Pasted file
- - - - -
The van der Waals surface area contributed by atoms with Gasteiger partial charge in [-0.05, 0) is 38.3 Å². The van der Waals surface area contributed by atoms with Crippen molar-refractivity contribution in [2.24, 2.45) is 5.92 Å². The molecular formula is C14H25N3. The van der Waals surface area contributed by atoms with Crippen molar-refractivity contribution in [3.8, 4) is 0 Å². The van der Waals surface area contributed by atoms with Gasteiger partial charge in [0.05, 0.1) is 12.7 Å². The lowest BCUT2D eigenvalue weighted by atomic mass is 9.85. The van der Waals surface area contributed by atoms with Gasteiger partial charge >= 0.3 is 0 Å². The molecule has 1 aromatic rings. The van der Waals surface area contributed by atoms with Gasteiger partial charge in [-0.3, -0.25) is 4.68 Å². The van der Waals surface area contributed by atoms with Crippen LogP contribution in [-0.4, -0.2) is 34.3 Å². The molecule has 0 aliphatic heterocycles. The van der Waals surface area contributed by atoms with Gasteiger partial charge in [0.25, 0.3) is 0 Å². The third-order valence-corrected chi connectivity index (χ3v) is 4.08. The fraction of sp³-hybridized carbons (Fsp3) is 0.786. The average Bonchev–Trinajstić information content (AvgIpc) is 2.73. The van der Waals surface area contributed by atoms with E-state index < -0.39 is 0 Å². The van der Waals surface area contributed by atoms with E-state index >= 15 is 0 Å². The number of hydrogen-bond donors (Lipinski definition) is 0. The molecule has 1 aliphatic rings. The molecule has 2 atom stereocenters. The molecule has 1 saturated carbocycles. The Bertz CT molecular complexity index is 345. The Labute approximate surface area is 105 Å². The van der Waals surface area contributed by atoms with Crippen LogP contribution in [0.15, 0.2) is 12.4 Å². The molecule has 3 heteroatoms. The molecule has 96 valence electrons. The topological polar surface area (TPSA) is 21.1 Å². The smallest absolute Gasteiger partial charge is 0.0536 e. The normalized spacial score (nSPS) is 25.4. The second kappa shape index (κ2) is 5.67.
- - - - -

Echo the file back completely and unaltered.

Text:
The van der Waals surface area contributed by atoms with Gasteiger partial charge in [-0.05, 0) is 38.3 Å². The van der Waals surface area contributed by atoms with Crippen molar-refractivity contribution in [2.24, 2.45) is 5.92 Å². The molecular formula is C14H25N3. The van der Waals surface area contributed by atoms with Crippen molar-refractivity contribution in [3.8, 4) is 0 Å². The van der Waals surface area contributed by atoms with Gasteiger partial charge in [0.05, 0.1) is 12.7 Å². The lowest BCUT2D eigenvalue weighted by atomic mass is 9.85. The van der Waals surface area contributed by atoms with Gasteiger partial charge >= 0.3 is 0 Å². The molecule has 1 aromatic rings. The van der Waals surface area contributed by atoms with Gasteiger partial charge in [-0.3, -0.25) is 4.68 Å². The van der Waals surface area contributed by atoms with Crippen LogP contribution in [-0.4, -0.2) is 34.3 Å². The molecule has 0 aliphatic heterocycles. The van der Waals surface area contributed by atoms with Gasteiger partial charge in [0.25, 0.3) is 0 Å². The third-order valence-corrected chi connectivity index (χ3v) is 4.08. The fraction of sp³-hybridized carbons (Fsp3) is 0.786. The average Bonchev–Trinajstić information content (AvgIpc) is 2.73. The van der Waals surface area contributed by atoms with E-state index < -0.39 is 0 Å². The van der Waals surface area contributed by atoms with E-state index >= 15 is 0 Å². The number of hydrogen-bond donors (Lipinski definition) is 0. The molecule has 1 aliphatic rings. The molecule has 2 atom stereocenters. The molecule has 1 saturated carbocycles. The Bertz CT molecular complexity index is 345. The Labute approximate surface area is 105 Å². The van der Waals surface area contributed by atoms with Crippen LogP contribution in [0.15, 0.2) is 12.4 Å². The molecule has 3 heteroatoms. The molecule has 96 valence electrons. The topological polar surface area (TPSA) is 21.1 Å². The smallest absolute Gasteiger partial charge is 0.0536 e. The normalized spacial score (nSPS) is 25.4. The second kappa shape index (κ2) is 5.67.